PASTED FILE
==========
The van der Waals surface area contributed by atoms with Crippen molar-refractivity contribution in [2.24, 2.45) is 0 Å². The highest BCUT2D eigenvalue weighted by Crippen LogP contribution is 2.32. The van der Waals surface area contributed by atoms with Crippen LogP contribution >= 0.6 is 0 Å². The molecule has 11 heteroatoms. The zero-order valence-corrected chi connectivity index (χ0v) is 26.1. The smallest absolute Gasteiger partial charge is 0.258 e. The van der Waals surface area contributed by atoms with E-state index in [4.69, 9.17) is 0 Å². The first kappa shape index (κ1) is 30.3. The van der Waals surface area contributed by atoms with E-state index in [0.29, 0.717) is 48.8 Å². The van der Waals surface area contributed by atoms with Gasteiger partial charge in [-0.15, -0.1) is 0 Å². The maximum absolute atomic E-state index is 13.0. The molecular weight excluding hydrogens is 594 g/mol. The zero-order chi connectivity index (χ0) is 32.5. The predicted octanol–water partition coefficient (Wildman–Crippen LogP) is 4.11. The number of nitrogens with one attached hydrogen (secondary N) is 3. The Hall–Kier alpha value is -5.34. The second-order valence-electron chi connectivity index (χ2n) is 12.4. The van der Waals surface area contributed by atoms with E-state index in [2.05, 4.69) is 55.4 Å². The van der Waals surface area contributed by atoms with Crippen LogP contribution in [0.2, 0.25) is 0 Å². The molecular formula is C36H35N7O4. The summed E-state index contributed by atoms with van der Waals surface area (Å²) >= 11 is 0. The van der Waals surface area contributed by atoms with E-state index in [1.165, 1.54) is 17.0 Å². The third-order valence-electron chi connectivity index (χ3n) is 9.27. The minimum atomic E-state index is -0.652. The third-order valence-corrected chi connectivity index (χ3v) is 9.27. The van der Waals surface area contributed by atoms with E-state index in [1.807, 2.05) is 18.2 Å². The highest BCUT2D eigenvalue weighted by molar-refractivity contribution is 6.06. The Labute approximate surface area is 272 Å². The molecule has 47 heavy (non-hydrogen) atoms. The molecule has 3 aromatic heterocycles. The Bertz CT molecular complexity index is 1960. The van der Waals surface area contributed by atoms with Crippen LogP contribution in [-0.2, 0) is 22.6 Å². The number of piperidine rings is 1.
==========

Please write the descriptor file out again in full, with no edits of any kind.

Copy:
The van der Waals surface area contributed by atoms with Crippen molar-refractivity contribution in [2.24, 2.45) is 0 Å². The highest BCUT2D eigenvalue weighted by Crippen LogP contribution is 2.32. The van der Waals surface area contributed by atoms with Crippen LogP contribution >= 0.6 is 0 Å². The molecule has 11 heteroatoms. The zero-order valence-corrected chi connectivity index (χ0v) is 26.1. The smallest absolute Gasteiger partial charge is 0.258 e. The van der Waals surface area contributed by atoms with E-state index in [4.69, 9.17) is 0 Å². The first kappa shape index (κ1) is 30.3. The van der Waals surface area contributed by atoms with E-state index in [0.29, 0.717) is 48.8 Å². The van der Waals surface area contributed by atoms with Gasteiger partial charge in [-0.15, -0.1) is 0 Å². The maximum absolute atomic E-state index is 13.0. The molecular weight excluding hydrogens is 594 g/mol. The zero-order chi connectivity index (χ0) is 32.5. The predicted octanol–water partition coefficient (Wildman–Crippen LogP) is 4.11. The number of nitrogens with one attached hydrogen (secondary N) is 3. The Hall–Kier alpha value is -5.34. The second-order valence-electron chi connectivity index (χ2n) is 12.4. The van der Waals surface area contributed by atoms with E-state index in [2.05, 4.69) is 55.4 Å². The van der Waals surface area contributed by atoms with Crippen LogP contribution in [0.2, 0.25) is 0 Å². The molecular formula is C36H35N7O4. The summed E-state index contributed by atoms with van der Waals surface area (Å²) >= 11 is 0. The van der Waals surface area contributed by atoms with E-state index in [1.165, 1.54) is 17.0 Å². The third-order valence-electron chi connectivity index (χ3n) is 9.27. The minimum atomic E-state index is -0.652. The third-order valence-corrected chi connectivity index (χ3v) is 9.27. The van der Waals surface area contributed by atoms with E-state index in [1.807, 2.05) is 18.2 Å². The highest BCUT2D eigenvalue weighted by molar-refractivity contribution is 6.06. The Labute approximate surface area is 272 Å². The molecule has 47 heavy (non-hydrogen) atoms. The molecule has 3 aromatic heterocycles. The Bertz CT molecular complexity index is 1960. The van der Waals surface area contributed by atoms with Crippen LogP contribution in [-0.2, 0) is 22.6 Å². The number of piperidine rings is 1.